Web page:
Throughout the 1930s and '40s, director Teuvo Tulio was responsible for a string of overheated Finnish melodramas and this was one of his most delirious concoctions. Although it nominally extols the virtues of purity and nature, this black-and-white tragedy is so steeped in sex, temptation and scandal that it would've never made it past the US's ludicrously restrictive Hayes Code. Loosely based on a story by Alexander Pushkin and starring Regina Linnanheimo -- one of her country's most popular stars, referred to by the press as "Finland's Bette Davis" -- it follows the travails of a naive young woman who's used, abused and destroyed by controlling, judgmental men... On a small, remote island, grizzled lighthouse keeper Kalle (Oscar Tengström) resides with his beautiful blonde adult daughter Ritta (Linnanheimo), who cavorts about this secluded paradise, plays with her various pets and enjoys nude swims. Like her mother, who split this lonely lifestyle years earlier in favor of the mainland, Ritta dreams of visiting the city someday, but father is determined to keep her safe from the decadent "bad world." One day, an unconscious stranger washes up on the rocks and, upon awakening, he's instantly enraptured by innocent Ritta. This rescued man, wealthy Mauri Holmberg (Ville Salminen), convinces her to accompany him back to the city, but Ritta's initial plan of staying only one night promptly goes awry since Mauri turns out to be a manipulative scumbag. Meanwhile, Kalle might've initially come off like a wildly over-protective, paranoid parent, but his fears were thoroughly justified! After being raped on her first day away, Ritta is abandoned, passed around by various men and winds up a streetwalker, living in a crowded flat for low-rent whores. Things seem to turn around for her when a poor but handsome artist hires Ritta to pose for a painting -- scantily-clad and crucified on a "Cross of Love" -- and, unaware of her past, he falls in love. Alas, the shit hits the fan when Kalle re-enters the scene and a convoluted scheme to hoodwink papa goes seriously haywire, exposing the truth to all. Sure, the acting is over-the-top, but it's rooted in an almost shocking level of conviction. Linnanheimo brings a palpable desperation and craziness to her role, as Ritta morphs from wide-eyed naïf to hardened, hysterical sinner, with her solitary shot at redemption and true happiness all too ephemeral. And while Tengström's bullheaded father is desperate to locate wayward Ritta, it's not to rescue her, but instead strangle his whore of a daughter, so the guy is obviously in need of some serious anger management. Tulio pours on this type of exaggerated excess throughout, while giving the proceedings a highly expressionistic style which often borders on kitsch. It's outrageous, ridiculous, yet also utterly sincere in its agenda.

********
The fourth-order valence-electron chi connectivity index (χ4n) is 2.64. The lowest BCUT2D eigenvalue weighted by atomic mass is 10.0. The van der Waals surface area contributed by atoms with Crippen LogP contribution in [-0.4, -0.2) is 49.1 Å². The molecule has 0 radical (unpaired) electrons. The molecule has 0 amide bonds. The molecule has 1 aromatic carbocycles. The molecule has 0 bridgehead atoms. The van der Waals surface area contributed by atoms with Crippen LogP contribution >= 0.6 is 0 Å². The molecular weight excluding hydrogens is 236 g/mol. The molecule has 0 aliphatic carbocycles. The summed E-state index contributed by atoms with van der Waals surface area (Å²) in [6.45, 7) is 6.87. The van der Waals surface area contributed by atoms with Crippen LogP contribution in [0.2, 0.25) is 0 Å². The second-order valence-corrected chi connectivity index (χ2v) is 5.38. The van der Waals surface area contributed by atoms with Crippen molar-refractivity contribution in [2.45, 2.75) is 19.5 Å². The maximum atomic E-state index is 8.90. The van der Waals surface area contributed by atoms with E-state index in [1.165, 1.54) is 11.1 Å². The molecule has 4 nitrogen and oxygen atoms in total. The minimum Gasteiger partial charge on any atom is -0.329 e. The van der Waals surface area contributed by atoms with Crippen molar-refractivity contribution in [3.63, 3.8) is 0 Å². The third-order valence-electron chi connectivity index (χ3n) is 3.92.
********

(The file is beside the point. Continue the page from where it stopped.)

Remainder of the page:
© 2022 by Steven Puchalski.